A year ago, German Chancellor Angela Merkel was preparing to leave office after 16 years in power. Commentators from around the world praised her once again as the EU's most important leader.
Few voiced criticism of her role in preventing Ukraine from joining NATO or for pushing ahead with the Nord Stream 2 gas pipeline from Russia to Germany despite Russia's annexation of the Crimean peninsula.
This year, when Russia invaded Ukraine on February 24, Germany's new Foreign Minister Annalena Baerbock said, "We have woken up in a different world."
Russia's aggression not only shattered Europe's entire postwar order but also turned Germany's Russia policy on its head. In April, Ukraine's President Volodymyr Zelenskyy invited Merkel to come to the Kyiv suburb of Bucha, where civilians had been massacred allegedly at the hands of Russian troops, to see for herself the results of "the policy of concessions to Russia."
Best-selling Ukrainian author Andrey Kurkov recently told DW that he sees a rise in anti-German sentiment in his country. "Quite openly, Angela Merkel is being blamed for the latest developments," he said.
Criticism is also voiced in Poland and the Baltic states, where people are pointing the finger not only at Merkel but at an entire generation of German politicians and their "change through trade" policy towards Russia. The former German foreign minister and current president, Frank-Walter Steinmeier, admitted to "misjudgments" that had cost Germany a lot of credibility. Most embarrassing, however, is the role played by fellow Social Democrat, Gerhard Schröder, a former chancellor who to this day refuses to distance himself from his personal friend, Vladimir Putin.
No real paradigm shift?
When war broke out, Chancellor Olaf Scholz proclaimed a "Zeitenwende" — a paradigm shift, to underscore that the German government was willing to take action to support Ukraine. But, Scholz also warned of a third world war, and hesitated to commit to arms deliveries and to an extensive energy boycott against Russia. Polish Prime Minister Mateusz Morawiecki even accused Scholz of continuing to block more decisive EU sanctions.
The chancellor's restraint has not paid off in Russia either, said political scientist Volker Weichsel, who has been studying eastern European politics for decades. "The assumption that Scholz's 'level-headedness' would go down well in Russia is wrong. On the contrary, Moscow's propaganda used to depict Germany as a friend in an exaggerated way, and now it is vilified in an equally exaggerated way."
"The European Union expects strong leadership of Germany. But in the current crisis, the German government has continually acted very late and only in response to external pressure," said Weichsel.
This Friday, the Ukrainian ambassador to Germany, Andrij Melnyk, told the RND media network that he believes "the chancellor doesn't want to deliver" weapons to Ukraine. "One can get the impression that they are waiting for a cease-fire," he said. "Then the pressure will be off Germany, and then there will be no need to make any more courageous decisions."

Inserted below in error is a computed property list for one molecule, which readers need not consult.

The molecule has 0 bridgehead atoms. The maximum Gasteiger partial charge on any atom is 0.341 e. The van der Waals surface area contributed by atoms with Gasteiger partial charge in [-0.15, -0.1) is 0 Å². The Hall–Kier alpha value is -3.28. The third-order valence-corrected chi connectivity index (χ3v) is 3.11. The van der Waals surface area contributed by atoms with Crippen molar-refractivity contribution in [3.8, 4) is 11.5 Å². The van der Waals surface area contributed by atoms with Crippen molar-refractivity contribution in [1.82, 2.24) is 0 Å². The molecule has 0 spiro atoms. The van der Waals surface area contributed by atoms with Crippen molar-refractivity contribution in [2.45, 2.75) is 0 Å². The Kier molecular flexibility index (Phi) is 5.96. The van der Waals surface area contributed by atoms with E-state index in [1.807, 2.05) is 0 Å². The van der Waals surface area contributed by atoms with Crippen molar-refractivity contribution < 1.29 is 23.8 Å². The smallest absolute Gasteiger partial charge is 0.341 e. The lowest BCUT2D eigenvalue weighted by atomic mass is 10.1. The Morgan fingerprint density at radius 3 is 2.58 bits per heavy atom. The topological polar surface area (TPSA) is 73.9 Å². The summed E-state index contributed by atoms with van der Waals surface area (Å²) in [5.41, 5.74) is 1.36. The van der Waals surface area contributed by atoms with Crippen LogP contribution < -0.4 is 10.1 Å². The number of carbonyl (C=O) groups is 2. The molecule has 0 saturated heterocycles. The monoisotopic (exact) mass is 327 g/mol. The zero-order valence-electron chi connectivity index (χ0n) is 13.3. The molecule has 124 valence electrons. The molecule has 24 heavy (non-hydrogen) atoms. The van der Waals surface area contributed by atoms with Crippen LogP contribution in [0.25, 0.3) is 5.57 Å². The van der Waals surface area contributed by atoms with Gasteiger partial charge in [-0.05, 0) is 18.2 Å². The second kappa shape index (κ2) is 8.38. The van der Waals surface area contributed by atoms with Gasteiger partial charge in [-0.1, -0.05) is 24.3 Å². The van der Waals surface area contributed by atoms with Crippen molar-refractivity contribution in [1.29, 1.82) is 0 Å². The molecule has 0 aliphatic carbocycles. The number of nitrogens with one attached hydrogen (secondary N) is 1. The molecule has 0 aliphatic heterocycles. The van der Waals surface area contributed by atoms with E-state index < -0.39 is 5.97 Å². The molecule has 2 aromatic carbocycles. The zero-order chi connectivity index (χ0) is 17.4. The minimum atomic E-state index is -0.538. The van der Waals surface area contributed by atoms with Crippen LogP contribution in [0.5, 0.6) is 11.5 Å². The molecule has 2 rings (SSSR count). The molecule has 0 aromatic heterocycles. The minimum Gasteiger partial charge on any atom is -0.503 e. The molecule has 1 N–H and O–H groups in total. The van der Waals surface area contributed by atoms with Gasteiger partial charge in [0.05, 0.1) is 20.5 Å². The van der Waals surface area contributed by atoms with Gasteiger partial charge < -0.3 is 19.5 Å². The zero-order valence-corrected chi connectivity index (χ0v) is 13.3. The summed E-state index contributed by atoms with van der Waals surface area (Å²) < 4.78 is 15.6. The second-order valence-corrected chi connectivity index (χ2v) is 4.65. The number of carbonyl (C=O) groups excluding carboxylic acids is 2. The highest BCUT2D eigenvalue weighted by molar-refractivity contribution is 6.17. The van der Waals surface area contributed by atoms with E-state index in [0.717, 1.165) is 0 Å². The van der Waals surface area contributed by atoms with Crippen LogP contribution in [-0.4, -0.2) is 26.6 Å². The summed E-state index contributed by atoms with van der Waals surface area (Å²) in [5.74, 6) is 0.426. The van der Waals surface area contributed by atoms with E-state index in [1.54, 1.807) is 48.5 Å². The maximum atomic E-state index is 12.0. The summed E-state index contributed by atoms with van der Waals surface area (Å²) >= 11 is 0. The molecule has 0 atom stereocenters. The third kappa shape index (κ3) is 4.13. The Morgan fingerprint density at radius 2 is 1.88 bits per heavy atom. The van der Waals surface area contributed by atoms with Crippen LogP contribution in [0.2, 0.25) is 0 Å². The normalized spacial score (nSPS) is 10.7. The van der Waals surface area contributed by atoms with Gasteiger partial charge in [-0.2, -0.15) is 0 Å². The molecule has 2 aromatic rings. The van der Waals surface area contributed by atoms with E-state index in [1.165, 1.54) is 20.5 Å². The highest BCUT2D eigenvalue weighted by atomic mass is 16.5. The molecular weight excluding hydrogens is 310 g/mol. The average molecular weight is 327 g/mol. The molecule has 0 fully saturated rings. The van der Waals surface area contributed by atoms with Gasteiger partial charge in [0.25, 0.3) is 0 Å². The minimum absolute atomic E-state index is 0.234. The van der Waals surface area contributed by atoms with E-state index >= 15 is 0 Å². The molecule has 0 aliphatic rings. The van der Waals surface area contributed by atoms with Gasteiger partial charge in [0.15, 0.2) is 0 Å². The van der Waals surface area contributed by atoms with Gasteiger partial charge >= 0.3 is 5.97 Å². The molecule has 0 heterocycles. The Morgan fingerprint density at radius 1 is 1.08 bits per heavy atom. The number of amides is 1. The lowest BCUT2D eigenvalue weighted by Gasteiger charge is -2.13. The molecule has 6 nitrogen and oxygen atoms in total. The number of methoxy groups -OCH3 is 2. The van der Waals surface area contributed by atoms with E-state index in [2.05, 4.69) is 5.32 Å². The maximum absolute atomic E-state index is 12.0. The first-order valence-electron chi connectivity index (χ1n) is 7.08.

Who leads Europe?
If not Germany, who could take the lead in Europe? Political commentators noted this week how Zelenskyy described his phone conversation with Olaf Scholz simply as "quite productive" and, by contrast, his phone call with French President Emmanuel Macron as "substantial and long" with a clear focus on Ukraine's desire to join the EU as quickly as possible.
But political scientist Henning Hoff of the German Council on Foreign Relations points out that there has been criticism of Macron's policies, too. "There is also a great deal of distrust of France," he told DW. "Macron embarked on a "strategic dialogue" with Putin in 2019 without prior consultation with the central and eastern Europeans."
In general, says Hoff, European policy on Russia "cannot be left to Germany and/or France. The central and eastern Europeans, especially the Baltic countries and Poland, must have their say."
What can Germany do to regain trust? Political scientist Weichsel has three suggestions: "Support Ukraine's swift accession to the EU, provide consistent support for Ukraine's military defense, and complete a rapid and successful energy turnaround."
"The loss of prestige of the past weeks will quickly be forgotten if Germany demonstrates that it has a sustainable model for the future," Weichsel believes.
Hoff argues Germany needs to develop a new ostpolitik for its eastern neighbors. This, he says, "must focus first on Germany's close neighbors and EU/NATO partners, and only in a second step at what will hopefully soon be a post-Putin Russia. In short, Germany can only regain trust if it shapes its policies in cooperation with its European partners."
Volker Weichsel argues that a rethink is necessary: "For 70 years, German society believed that it could prevent war by never again turning into an aggressor. They thought their role was to keep on apologizing for their past actions. The idea that someone else could be the aggressor and that Germany would have to rush to the aid of a victim with weapons - that was unthinkable for very large sections of German society. The rethinking has just begun."
This article was originally written in German.
While you're here: Every Tuesday, DW editors round up what is happening in German politics and society. You can sign up here for the weekly email newsletter Berlin Briefing.